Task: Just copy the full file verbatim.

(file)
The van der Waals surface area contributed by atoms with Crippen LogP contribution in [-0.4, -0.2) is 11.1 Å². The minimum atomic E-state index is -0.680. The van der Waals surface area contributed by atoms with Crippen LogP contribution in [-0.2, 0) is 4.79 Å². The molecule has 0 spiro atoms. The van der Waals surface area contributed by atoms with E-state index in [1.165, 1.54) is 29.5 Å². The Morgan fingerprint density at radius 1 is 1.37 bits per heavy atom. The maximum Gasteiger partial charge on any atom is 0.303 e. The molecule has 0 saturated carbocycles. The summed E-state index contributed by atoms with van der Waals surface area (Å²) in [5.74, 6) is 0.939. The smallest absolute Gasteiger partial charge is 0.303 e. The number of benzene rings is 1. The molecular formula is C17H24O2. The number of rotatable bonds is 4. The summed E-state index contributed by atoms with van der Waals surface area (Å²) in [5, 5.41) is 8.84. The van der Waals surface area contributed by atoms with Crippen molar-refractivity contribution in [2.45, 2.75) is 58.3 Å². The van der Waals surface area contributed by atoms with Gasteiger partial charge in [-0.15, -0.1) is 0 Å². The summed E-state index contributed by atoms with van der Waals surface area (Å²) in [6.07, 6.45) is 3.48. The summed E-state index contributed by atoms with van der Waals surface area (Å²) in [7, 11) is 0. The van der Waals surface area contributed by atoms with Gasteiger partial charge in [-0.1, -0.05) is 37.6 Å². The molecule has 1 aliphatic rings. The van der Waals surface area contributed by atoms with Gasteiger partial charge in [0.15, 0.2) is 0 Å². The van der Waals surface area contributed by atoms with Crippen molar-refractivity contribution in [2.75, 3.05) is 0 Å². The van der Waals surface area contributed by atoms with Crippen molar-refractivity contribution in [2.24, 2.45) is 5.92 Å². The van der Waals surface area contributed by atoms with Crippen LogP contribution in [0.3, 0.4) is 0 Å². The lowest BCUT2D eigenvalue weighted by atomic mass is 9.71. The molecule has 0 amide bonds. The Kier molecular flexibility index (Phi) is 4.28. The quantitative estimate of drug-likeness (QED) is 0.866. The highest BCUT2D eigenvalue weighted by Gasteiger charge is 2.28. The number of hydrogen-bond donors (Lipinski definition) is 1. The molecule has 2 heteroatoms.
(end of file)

The van der Waals surface area contributed by atoms with Crippen LogP contribution in [-0.4, -0.2) is 11.1 Å². The minimum atomic E-state index is -0.680. The van der Waals surface area contributed by atoms with Crippen LogP contribution in [-0.2, 0) is 4.79 Å². The molecule has 0 spiro atoms. The van der Waals surface area contributed by atoms with E-state index in [1.165, 1.54) is 29.5 Å². The Morgan fingerprint density at radius 1 is 1.37 bits per heavy atom. The maximum Gasteiger partial charge on any atom is 0.303 e. The molecule has 0 saturated carbocycles. The summed E-state index contributed by atoms with van der Waals surface area (Å²) in [5.74, 6) is 0.939. The smallest absolute Gasteiger partial charge is 0.303 e. The number of benzene rings is 1. The molecular formula is C17H24O2. The number of rotatable bonds is 4. The summed E-state index contributed by atoms with van der Waals surface area (Å²) in [5, 5.41) is 8.84. The van der Waals surface area contributed by atoms with Crippen molar-refractivity contribution in [2.45, 2.75) is 58.3 Å². The van der Waals surface area contributed by atoms with Gasteiger partial charge in [-0.15, -0.1) is 0 Å². The summed E-state index contributed by atoms with van der Waals surface area (Å²) in [6.07, 6.45) is 3.48. The summed E-state index contributed by atoms with van der Waals surface area (Å²) in [7, 11) is 0. The van der Waals surface area contributed by atoms with Gasteiger partial charge in [-0.1, -0.05) is 37.6 Å². The molecule has 1 aliphatic rings. The van der Waals surface area contributed by atoms with Gasteiger partial charge in [0.15, 0.2) is 0 Å². The van der Waals surface area contributed by atoms with Crippen molar-refractivity contribution in [2.75, 3.05) is 0 Å². The van der Waals surface area contributed by atoms with Crippen molar-refractivity contribution in [2.24, 2.45) is 5.92 Å². The van der Waals surface area contributed by atoms with Crippen LogP contribution in [0.3, 0.4) is 0 Å². The lowest BCUT2D eigenvalue weighted by atomic mass is 9.71. The molecule has 0 amide bonds. The Kier molecular flexibility index (Phi) is 4.28. The quantitative estimate of drug-likeness (QED) is 0.866. The highest BCUT2D eigenvalue weighted by Gasteiger charge is 2.28. The number of hydrogen-bond donors (Lipinski definition) is 1. The molecule has 2 heteroatoms.